by Richard Ebeling
The public eulogies marking the passing of Nelson Mandela at the age of 95 on December 5, 2013 have refocused attention on the long struggle in South Africa to bring about an end to racial discrimination and the Apartheid system.
Mandela and His Marxist View of Apartheid
Forgotten or at least certainly downplayed in the international remembrance of Mandela’s nearly three decades of imprisonment and his historical role in becoming the first black president of post-Apartheid South Africa is the fact that through most of the years of his active resistance leading up to his arrest and incarceration he accepted the Marxist interpretation that racism and racial discrimination were part and parcel of the capitalist system.
Mandela was a member of a revolutionary communist cohort who were insistent and convinced that only a socialist reorganization of society could successfully do away with the cruel, humiliating, and exploitive system of racial separateness.
With the fall of communism in Eastern Europe and the Soviet Union in the late 1980s and early 1990s, the communist model of socialist transformation was too tarnished and delegitimized to serve a as a guidebook for post-Apartheid South Africa by the time that Mandela assumed office as the first black president in that country in May 1994.
Instead, Mandela’s government followed the alternative collectivist path of a highly “activist” and aggressive interventionist-welfare state, with its usual special interest politicking, group-favoritism, and its inescapable corruption and abuse of power. Its legacy is the sorry and poverty-stricken state of many of those in the black South African community in whose name the anti-Apartheid revolution was fought.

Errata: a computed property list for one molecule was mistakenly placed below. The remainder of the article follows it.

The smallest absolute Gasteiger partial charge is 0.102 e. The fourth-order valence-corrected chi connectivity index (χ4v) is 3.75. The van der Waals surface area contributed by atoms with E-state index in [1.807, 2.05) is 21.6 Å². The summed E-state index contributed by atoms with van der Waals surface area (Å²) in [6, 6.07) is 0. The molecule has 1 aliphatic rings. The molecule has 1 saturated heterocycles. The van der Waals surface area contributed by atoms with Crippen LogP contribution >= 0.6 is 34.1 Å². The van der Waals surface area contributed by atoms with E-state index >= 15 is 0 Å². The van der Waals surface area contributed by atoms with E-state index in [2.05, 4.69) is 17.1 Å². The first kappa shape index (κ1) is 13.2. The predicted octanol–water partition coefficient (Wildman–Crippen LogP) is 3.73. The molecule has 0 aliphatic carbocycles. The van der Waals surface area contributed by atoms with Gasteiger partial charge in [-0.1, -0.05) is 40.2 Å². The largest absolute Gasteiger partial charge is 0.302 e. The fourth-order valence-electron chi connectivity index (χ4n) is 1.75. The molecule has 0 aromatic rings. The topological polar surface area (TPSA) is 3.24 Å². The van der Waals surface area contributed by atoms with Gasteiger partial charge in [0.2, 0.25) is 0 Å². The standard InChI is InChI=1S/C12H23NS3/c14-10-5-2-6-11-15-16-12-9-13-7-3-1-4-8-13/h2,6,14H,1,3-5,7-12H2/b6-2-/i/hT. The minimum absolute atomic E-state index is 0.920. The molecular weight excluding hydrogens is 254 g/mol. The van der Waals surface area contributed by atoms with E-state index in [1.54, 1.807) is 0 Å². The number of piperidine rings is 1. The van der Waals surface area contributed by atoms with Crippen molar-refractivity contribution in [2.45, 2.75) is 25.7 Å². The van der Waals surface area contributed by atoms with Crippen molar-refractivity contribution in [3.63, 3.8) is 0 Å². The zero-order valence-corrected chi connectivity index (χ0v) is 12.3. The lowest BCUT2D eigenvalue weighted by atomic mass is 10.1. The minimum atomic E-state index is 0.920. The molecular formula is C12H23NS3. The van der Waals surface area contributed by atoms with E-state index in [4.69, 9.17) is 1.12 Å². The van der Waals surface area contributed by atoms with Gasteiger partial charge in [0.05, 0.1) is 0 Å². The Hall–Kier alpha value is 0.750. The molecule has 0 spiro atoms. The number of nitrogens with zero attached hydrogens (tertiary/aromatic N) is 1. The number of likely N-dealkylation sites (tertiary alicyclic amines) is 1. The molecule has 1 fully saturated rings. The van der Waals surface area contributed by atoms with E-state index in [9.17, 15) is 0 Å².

The Free Market Criticisms of Apartheid
But this did not have to be the road taken by South Africa. There were other voices that also opposed the racial and Apartheid policies of the white South African government, especially in the decades after the Second World War.
These voices argued that racial policies in that country were not the result of “capitalism,” but instead were precisely the product of anti-capitalist government interventionism to benefit and protect certain whites from the potential competition of black Africans.
One of the most prominent of these voices was economist, William H. Hutt. Hutt had come to South Africa from Great Britain in 1928 and taught at the University of Cape Town until the 1970s, when he moved to the United States where he died in 1988. Born in 1899, he had attended the London School of Economics and studied under Edwin Cannan, the noted historian of economic thought and liberal free trade economist.
In the 1950s and 1960s, Hutt became most widely known in free market and classical liberal circles as an outspoken and tireless critic of Keynesian economics and an advocate of a liberal free market order.
But his notoriety in South Africa was due to his well-reasoned and biting criticisms of government economic policies to “keep blacks in their place.” Indeed, in the mid-1950s, Hutt was threatened with expulsion from the country as a result of his criticisms until the matter was brought up in the South African parliament, and his right of residence and freedom of speech were defended.
South Africa’s Racist and Anti-Capitalist Policies